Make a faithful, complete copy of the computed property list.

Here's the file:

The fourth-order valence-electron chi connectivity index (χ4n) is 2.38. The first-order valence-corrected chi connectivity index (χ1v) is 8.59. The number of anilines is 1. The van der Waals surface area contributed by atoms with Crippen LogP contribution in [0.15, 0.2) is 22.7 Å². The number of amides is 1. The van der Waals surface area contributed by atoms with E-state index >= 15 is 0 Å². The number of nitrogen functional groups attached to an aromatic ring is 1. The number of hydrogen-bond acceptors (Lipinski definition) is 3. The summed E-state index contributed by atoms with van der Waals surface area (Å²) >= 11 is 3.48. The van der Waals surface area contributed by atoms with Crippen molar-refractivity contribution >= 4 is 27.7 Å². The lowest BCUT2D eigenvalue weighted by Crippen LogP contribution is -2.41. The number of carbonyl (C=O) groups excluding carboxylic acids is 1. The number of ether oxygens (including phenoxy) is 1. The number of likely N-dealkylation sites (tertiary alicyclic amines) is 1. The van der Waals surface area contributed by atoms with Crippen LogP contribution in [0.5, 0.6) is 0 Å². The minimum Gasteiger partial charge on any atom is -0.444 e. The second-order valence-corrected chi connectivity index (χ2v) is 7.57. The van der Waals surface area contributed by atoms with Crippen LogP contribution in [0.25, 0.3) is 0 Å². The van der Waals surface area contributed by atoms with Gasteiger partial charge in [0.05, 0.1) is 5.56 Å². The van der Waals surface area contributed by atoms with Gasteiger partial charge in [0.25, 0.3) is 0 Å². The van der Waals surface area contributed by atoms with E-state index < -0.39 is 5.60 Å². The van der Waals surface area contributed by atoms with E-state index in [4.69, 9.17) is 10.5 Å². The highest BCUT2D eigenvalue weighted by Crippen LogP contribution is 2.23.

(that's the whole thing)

The fourth-order valence-electron chi connectivity index (χ4n) is 2.38. The first-order valence-corrected chi connectivity index (χ1v) is 8.59. The number of anilines is 1. The van der Waals surface area contributed by atoms with Crippen LogP contribution in [0.15, 0.2) is 22.7 Å². The number of amides is 1. The van der Waals surface area contributed by atoms with E-state index >= 15 is 0 Å². The number of nitrogen functional groups attached to an aromatic ring is 1. The number of hydrogen-bond acceptors (Lipinski definition) is 3. The summed E-state index contributed by atoms with van der Waals surface area (Å²) >= 11 is 3.48. The van der Waals surface area contributed by atoms with Crippen molar-refractivity contribution >= 4 is 27.7 Å². The lowest BCUT2D eigenvalue weighted by Crippen LogP contribution is -2.41. The number of carbonyl (C=O) groups excluding carboxylic acids is 1. The number of ether oxygens (including phenoxy) is 1. The number of likely N-dealkylation sites (tertiary alicyclic amines) is 1. The van der Waals surface area contributed by atoms with Crippen LogP contribution in [0.5, 0.6) is 0 Å². The minimum Gasteiger partial charge on any atom is -0.444 e. The second-order valence-corrected chi connectivity index (χ2v) is 7.57. The van der Waals surface area contributed by atoms with Crippen LogP contribution in [0.25, 0.3) is 0 Å². The van der Waals surface area contributed by atoms with Gasteiger partial charge in [0.05, 0.1) is 5.56 Å². The van der Waals surface area contributed by atoms with Gasteiger partial charge in [0.25, 0.3) is 0 Å². The van der Waals surface area contributed by atoms with E-state index < -0.39 is 5.60 Å². The van der Waals surface area contributed by atoms with E-state index in [4.69, 9.17) is 10.5 Å². The highest BCUT2D eigenvalue weighted by Crippen LogP contribution is 2.23.